Liz Diller

Liz Diller

Supreme Nothingness

“The high line, if it’s about anything, it’s about nothing, about doing nothing. You can walk and sit, but you can’t be productive.” Experience New York City from plus 30 feet, in this interview with architect Liz Diller about the ‘The High Line’.

In this video architect Liz Diller talks about the New York park ‘The High Line’, a project that she has been part of from the beginning, and which proves “the hypothesis that a really strong public amenity can actually change the economics of a whole area.”

The High Line was a ruin sitting since 1980, where a “very strange landscape had formed, with a whole eco system around it.” All the airborne seed, seeds from the train containers, had self seeded and created this other worldliness of perverse urban nature, Liz Diller explains.

New yorkers are always doing something, but in this unfamiliar environment you have to let go, says Liz Diller. Instead you are left with the things you were not supposed to see, the unintended things, which are not really understandable.

Part of the beauty of the park is that it came out of sheer naivety, adds Diller: “It’s good to have a little bit of knowledge and not too much.” The High Line project couldn’t have happened without the right people, the right time and the right administration.

Liz Diller is one of the three partners of Diller Scofidio + Renfro, an interdisciplinary design studio based in New York City. Diller is a Professor of Architecture at Princeton University and a former graduate from the Cooper Union School of Architecture.

The High Line is a 1-mile (1.6 km) park in New York City built on a section of the elevated former railroad spur running along the lower west side of Manhattan. The design of The High Line park is a collaboration between James Corner Field Operations, Diller Scofidio + Renfro, and planting designer Piet Oudolf. The first part opened to the public in 2009.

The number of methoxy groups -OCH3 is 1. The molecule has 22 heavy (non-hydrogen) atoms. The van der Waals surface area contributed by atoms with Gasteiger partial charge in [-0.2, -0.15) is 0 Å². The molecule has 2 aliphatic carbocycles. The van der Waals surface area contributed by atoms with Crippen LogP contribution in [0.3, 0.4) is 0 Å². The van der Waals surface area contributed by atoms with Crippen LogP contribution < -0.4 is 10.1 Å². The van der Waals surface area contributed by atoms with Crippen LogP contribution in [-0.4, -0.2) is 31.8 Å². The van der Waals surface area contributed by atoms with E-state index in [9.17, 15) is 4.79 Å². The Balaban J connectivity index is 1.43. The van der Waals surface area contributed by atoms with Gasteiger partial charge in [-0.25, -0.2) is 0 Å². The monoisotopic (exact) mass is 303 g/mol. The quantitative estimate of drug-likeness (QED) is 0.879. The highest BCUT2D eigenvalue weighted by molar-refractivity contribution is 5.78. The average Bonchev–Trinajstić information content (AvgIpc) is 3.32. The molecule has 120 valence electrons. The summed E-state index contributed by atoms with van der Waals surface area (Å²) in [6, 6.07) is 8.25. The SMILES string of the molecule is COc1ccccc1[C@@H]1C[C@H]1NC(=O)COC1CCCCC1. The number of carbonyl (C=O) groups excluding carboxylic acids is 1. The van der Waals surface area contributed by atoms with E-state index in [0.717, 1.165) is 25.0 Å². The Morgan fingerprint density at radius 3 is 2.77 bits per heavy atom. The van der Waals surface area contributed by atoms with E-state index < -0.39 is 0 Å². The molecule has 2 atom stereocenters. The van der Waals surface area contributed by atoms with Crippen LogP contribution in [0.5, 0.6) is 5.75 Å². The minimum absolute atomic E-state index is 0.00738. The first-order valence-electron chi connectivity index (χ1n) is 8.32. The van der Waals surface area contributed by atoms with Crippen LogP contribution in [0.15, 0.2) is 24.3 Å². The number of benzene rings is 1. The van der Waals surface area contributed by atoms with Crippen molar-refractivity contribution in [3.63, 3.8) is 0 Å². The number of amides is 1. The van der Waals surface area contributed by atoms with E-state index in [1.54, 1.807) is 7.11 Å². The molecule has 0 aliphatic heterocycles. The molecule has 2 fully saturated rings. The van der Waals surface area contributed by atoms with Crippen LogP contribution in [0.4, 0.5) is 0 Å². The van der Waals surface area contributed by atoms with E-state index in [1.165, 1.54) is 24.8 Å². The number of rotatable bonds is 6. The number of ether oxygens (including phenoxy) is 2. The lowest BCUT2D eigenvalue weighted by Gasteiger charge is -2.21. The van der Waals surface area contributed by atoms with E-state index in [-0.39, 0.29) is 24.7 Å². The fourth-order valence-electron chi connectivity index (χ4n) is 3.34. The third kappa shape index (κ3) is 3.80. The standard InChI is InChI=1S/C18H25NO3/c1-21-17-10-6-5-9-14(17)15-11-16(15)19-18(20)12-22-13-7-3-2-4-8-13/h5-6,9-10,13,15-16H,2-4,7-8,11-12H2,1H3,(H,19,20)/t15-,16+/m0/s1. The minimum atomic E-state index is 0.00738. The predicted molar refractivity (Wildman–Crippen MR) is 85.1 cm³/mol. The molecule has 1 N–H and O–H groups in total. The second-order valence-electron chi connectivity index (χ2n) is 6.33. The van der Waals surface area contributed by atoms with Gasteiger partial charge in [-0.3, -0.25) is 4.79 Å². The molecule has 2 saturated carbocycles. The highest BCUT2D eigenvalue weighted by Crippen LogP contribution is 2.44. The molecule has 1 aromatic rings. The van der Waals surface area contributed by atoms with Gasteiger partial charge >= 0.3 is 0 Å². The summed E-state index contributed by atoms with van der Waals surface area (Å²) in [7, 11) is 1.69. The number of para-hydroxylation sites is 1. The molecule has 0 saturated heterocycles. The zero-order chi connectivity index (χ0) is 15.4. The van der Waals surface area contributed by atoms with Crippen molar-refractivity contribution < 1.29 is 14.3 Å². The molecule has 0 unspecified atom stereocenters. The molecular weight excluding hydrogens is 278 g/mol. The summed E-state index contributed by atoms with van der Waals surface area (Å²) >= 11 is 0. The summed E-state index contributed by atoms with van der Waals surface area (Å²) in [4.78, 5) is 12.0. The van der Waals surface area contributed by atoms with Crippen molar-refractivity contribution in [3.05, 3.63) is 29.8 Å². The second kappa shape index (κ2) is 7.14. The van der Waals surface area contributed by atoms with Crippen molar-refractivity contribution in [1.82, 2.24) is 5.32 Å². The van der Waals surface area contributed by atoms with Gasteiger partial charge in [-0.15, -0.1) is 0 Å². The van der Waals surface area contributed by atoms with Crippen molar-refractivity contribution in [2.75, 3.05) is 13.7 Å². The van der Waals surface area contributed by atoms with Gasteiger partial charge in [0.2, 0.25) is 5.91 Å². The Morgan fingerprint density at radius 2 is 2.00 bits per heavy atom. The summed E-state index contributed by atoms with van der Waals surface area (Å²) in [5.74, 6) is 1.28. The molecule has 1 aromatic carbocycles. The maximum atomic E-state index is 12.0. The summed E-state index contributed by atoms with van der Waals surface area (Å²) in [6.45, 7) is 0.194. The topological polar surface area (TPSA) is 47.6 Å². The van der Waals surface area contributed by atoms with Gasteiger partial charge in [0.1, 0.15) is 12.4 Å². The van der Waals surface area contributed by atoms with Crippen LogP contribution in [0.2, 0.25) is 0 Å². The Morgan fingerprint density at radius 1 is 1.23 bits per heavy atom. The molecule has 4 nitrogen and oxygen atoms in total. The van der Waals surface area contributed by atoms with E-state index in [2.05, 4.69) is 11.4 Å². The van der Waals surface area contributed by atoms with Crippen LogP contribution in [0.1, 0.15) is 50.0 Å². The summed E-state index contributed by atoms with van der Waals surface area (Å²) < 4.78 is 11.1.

The High Line railroad opened in 1934. Designed to go through the center of blocks, rather than over the avenue, it allowed trains to roll right inside buildings and connect directly to factories and warehouses. The last delivery, of three carloads of frozen turkeys, was made in 1980.

In 1999, the non-profit Friends of the High Line was formed by two residents of the local neighborhood, who advocated for the Line's preservation and reuse as public open space, an elevated park or greenway, similar to the Promenade Plantée in Paris (completed in 1993).

In 2001, photographer Joel Sternfeld published the book "Walking the High Line" which documented the dilapidated conditions and the natural flora of the High Line between 2000 and 2001.

Liz Diller was interviewed by Jesper Bundgaard

Camera and edit: Per Henriksen
Music by: P. Tiehuis and T.Monk
Produced by: Christian Lund
Copyright: Louisiana Channel, Louisiana Museum of Modern Art, 2014

Supported by Nordea-fonden
_____

Photographs shown:

Joel Sternfeld
A Peach Tree, October 2000
Print: 2012
Digital C-print
39 1/2 X 50 inches
(100.33 X 127 cm)

Joel Sternfeld
A View with the Empire State Building, November 2000
Negative: 2000; Print: 2009
Digital C-print
39 1/2 X 50 inches
(100.33 X 127 cm)

Joel Sternfeld
Looking East on 30th Street on a Late September Morning, 2000
2000
Digital C-print
39 1/2 X 50 inches
(100.33 X 127 cm)

Joel Sternfeld
Looking East on 30th Street on a Monday Morning in May
2000
Digital C-print
39 1/2 X 50 inches
(100.33 X 127 cm)

Joel Sternfeld
Looking Northwest from 29th Street, June 2000
Negative: 2000; Print: 2009
Digital C-print
39 1/2 X 50 inches
(100.33 X 127 cm)

Joel Sternfeld
Looking South at 27th Street, September 2000
Negative: 2000; Print: 2009
Digital C-print
39 1/2 X 50 inches
(100.33 X 127 cm)

Joel Sternfeld
Looking South on a May Evening (the Starrett-Lehigh Building), May 2000
Negative: 2000; Print: 2009
Digital C-print
39 1/2 X 50 inches
(100.33 X 127 cm)

Joel Sternfeld
Looking South on an Afternoon in June, 2000
Negative: 2000; Print: 2009
Digital C-print
39 1/2 X 50 inches
(100.33 X 127 cm)

Joel Sternfeld
Grape Hyacinth, April 2000
Digital C-print
39 1/2 X 50 inches
(100.33 X 127 cm)

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